by Laurie Halse Anderson
Fever, 1793 Theme of Mortality
For whom does the bell toll? Well, dear reader, the bell tolls for you. Whether the line is spoken by Metallica, Ernest Hemingway, or the poet John Donne, all of them agree that some day, somewhere, somehow you are going to die. Pretty scary, we know. But, sigh, that's death for you.
OK, OK, fine. We'll stop being so morbid. Let's think about death in a less scary way. Part of what Fever, 1793 wants you to ponder is that while death is a universal, there's also something that always goes along with it: life. The two are completely and utterly connected. Example 1: Remember how the garden was dead when Matilda and Grandfather got back from the country? Well, with a little hard work it came back to life again – and even started producing food, to help sustain more life. Example 2: Remember how terrible it was when Grandfather died? Of course you do. But then what happened next? Matilda found Nell – and helped the child start a brand new life. Part of the way in which Matilda deals with the trauma of losing those she loves is to embrace the life ahead. Matilda (not to mention the reader) must realize that yes, death is way scary – but it's only one part in the larger life cycle.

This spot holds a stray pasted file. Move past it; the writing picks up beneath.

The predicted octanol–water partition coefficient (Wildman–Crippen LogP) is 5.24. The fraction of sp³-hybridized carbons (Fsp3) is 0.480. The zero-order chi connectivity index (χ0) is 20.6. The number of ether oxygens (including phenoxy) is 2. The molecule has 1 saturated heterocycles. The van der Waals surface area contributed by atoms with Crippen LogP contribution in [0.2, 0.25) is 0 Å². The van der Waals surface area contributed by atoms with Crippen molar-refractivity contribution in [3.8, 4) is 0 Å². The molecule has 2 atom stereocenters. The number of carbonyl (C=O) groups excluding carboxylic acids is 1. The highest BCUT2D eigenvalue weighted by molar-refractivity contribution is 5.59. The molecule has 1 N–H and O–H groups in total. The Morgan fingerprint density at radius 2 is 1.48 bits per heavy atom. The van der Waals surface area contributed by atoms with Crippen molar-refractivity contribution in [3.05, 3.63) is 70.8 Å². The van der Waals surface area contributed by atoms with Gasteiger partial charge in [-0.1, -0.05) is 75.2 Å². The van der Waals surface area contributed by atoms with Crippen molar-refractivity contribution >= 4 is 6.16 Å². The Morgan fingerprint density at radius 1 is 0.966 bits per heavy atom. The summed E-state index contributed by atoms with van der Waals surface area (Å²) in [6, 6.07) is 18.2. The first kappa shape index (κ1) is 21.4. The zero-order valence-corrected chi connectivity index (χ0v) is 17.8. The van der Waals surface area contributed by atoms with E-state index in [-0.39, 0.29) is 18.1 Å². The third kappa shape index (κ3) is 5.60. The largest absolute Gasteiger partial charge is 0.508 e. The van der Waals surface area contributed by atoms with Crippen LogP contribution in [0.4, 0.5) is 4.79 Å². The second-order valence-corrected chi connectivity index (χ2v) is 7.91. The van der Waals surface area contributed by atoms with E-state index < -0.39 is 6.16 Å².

Questions About Mortality
- What's the significance of Polly's death? Why does Matilda keep thinking about Matthew?
- Why is it important for Matilda to honor her Grandfather with a proper burial?
- What is the significance of the Cook family's garden? How does it change throughout the novel? Why is it important that death is connected to life? What images or metaphors do the novel use to emphasize this connection?
Chew on This
The bell may toll for everyone, but death means different things to different people. That is, the way in which we experience death – and the events surrounding it – are very different for each culture, society, and even person.
In Fever, 1793, while death is an end, it's also always connected to a beginning: life.